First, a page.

Marketing in the Cookieless Future: Attribution Industry Report
Corvidae have released their latest industry report, delving into how retailers are preparing for the removal of third-party cookies.
The report, Marketing in the Cookieless Future: How the Removal of Third-Party Cookies will Impact Retail, covers three main areas within its findings:
- Knowledge and preparation: How marketers are viewing the removal of cookies and current levels of preparation.
- A review of existing solutions: How marketers are reacting to existing solutions – and if they plan to make any changes to their MarTech stack.
- Life after cookies: How marketers plan to optimise their activity following the removal of third-party cookies.
In this blog, we’ll share some of the key takeaways from each section of the report.
Knowledge and preparation
The key stat here is that 97% of those surveyed are concerned about the loss of cookies having a material impact on their ability to either understand which marketing activities are effective or serve ads effectively.
Given the amount of coverage there has been about Google’s decision to remove third-party cookies from Chrome, and the likely repercussions of this, this isn’t surprising.
However, the fact that 83% are still reliant on cookies in some way to support their marketing efforts shows a lack of urgency to solve the key issues that they are most concerned about.
Perhaps that just under 80% believe cookies provide accurate tracking is the reason why.
Cookies have been a core piece of tech for marketers for decades now, so to suddenly have to change how we track and measure performance can be daunting.
The reality is, cookies have always done a poor job of accurately tracking user journeys. And so, marketers should take this as an opportunity to maximise and futureproof their marketing efforts.
A review of existing solutions
So, given there is a fair bit of concern around the removal of third-party cookies, what solutions are marketers looking to to solve this great impending challenge?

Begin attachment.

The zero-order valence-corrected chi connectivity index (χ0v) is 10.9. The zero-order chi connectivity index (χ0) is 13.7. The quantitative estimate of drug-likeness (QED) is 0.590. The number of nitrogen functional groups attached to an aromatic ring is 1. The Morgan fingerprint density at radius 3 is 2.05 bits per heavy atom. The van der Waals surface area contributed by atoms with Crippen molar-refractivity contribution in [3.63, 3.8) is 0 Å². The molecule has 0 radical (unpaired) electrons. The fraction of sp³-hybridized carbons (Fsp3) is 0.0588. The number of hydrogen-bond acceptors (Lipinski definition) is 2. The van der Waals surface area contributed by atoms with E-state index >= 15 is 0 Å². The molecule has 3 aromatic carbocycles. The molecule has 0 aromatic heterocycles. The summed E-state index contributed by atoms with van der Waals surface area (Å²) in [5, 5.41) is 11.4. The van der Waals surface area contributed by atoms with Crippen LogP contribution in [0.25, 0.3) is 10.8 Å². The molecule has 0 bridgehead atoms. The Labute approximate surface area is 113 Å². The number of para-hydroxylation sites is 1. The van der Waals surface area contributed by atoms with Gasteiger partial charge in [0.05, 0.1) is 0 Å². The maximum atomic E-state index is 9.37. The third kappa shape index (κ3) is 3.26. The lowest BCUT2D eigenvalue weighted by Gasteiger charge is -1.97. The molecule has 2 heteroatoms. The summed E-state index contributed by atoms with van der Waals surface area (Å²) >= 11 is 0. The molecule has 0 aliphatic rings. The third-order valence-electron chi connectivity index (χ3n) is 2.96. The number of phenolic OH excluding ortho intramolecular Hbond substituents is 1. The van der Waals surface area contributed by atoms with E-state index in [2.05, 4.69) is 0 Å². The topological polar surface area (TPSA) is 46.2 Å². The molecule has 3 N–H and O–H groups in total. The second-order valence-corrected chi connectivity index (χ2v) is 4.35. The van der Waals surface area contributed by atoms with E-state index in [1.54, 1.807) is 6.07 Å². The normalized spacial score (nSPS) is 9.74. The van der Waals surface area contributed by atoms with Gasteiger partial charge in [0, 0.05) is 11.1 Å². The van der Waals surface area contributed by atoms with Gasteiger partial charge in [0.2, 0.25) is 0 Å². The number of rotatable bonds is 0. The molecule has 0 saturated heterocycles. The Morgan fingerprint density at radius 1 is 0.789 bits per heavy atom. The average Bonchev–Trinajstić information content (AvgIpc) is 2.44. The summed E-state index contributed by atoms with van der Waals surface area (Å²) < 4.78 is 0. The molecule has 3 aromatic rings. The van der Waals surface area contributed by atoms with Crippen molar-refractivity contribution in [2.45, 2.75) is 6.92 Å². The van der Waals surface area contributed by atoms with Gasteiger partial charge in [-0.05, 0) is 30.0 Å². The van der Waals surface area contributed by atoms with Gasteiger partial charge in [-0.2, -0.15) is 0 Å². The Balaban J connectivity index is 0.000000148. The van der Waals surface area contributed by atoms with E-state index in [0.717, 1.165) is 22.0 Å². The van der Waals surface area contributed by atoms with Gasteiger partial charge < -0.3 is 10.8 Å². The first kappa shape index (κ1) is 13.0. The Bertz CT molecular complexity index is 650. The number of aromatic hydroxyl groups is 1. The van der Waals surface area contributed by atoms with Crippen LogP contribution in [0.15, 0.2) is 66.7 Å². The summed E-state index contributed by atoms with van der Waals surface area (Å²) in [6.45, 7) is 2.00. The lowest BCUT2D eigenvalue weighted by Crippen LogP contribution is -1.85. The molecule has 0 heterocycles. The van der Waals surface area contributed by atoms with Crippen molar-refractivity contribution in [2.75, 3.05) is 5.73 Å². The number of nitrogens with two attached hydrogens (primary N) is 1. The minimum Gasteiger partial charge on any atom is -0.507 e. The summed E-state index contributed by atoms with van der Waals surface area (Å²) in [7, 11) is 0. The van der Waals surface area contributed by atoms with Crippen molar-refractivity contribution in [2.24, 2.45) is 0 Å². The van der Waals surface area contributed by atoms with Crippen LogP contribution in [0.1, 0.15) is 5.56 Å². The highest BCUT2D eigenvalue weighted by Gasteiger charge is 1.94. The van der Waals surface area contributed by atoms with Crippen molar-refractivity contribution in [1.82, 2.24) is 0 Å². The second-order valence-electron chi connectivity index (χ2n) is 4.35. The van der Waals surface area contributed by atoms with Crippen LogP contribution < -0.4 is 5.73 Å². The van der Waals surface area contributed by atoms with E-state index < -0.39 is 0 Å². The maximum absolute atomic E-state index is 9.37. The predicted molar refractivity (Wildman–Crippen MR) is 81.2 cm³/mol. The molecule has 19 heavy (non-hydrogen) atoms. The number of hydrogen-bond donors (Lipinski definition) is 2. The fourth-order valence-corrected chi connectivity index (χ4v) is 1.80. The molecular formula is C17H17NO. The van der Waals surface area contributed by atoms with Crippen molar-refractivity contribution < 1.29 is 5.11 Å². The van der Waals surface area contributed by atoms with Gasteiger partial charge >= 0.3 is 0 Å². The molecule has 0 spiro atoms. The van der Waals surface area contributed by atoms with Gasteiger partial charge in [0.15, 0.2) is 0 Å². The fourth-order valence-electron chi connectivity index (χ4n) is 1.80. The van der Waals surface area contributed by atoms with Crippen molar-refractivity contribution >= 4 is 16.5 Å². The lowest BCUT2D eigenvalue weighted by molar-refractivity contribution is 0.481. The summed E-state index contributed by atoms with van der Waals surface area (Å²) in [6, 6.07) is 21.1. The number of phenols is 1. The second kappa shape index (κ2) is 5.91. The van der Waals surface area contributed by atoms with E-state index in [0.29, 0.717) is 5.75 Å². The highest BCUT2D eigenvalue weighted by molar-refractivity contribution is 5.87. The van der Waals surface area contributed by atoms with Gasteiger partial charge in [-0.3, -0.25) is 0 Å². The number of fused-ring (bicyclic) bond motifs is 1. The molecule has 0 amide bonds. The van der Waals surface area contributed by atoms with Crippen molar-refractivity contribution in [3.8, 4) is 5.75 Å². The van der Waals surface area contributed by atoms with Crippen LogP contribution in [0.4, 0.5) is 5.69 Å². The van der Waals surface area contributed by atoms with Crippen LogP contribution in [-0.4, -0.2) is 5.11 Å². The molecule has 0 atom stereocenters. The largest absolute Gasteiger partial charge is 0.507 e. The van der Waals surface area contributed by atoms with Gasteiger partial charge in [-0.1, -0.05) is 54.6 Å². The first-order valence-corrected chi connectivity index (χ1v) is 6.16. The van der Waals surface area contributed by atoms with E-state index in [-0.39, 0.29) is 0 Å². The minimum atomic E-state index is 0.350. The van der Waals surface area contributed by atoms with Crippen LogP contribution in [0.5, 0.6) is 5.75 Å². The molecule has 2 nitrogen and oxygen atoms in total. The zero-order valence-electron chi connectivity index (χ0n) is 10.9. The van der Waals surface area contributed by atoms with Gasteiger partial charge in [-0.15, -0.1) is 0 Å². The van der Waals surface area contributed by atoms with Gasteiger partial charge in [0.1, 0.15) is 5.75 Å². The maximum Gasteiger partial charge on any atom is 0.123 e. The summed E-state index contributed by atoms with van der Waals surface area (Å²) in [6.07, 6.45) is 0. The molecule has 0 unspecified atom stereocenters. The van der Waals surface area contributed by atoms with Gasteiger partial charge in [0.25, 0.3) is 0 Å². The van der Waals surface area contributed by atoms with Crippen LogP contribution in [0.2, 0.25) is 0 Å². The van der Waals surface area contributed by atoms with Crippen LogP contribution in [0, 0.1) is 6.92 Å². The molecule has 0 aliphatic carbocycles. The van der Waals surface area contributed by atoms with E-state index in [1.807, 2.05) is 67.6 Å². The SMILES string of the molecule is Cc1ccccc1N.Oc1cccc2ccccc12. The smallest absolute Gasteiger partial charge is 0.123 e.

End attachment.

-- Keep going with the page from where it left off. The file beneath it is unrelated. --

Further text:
Again, mirroring the stats found in the first section of the report, 51% have finding a solution for the removal of cookies down as only a ‘medium’ priority for them. A quarter also have it on either their ‘low’ priority list – or not there at all!
The good news is, for the 25% who do have it down as a ‘high’ priority, this means they’re likely to gain a massive advantage by getting a solution sorted soon – ahead of their competition.
The bad news is, that the solutions most are considering are somewhat questionable.
Just under half (43%) of respondents are looking to Google’s alternatives – such as Topics – to fill the gap left behind.
But recent case study tests have proven these replacement technologies to be ineffective.
Life after cookies
So, where does this leave us?
And is the cookieless future really set out to be as disastrous as has been made out?
Again, there are some similarities from the results here compared to the previous section.
When it comes to looking ahead to continued marketing optimisation, a massive 84% stated they will be relying on Google’s latest analytics release, GA4, to help them with this.
This is concerning for several reasons:
- There have been a lot of challenges with the switch to GA4, with marketers being left disappointed by the lack of reporting and functionality available compared to UA.
- Google (including GA4) are still facing a string of legal implications following the ruling against them from a GDPR standpoint.
- There is no data portability between UA and GA4, impacting our ability to accurately compare datasets.
The survey also found that only 64% use sophisticated attribution models for their reporting.
In a world with outdated measurement methods, and inaccurate analytics tools, the need for marketers to have a sophisticated attribution tool has never been more important.
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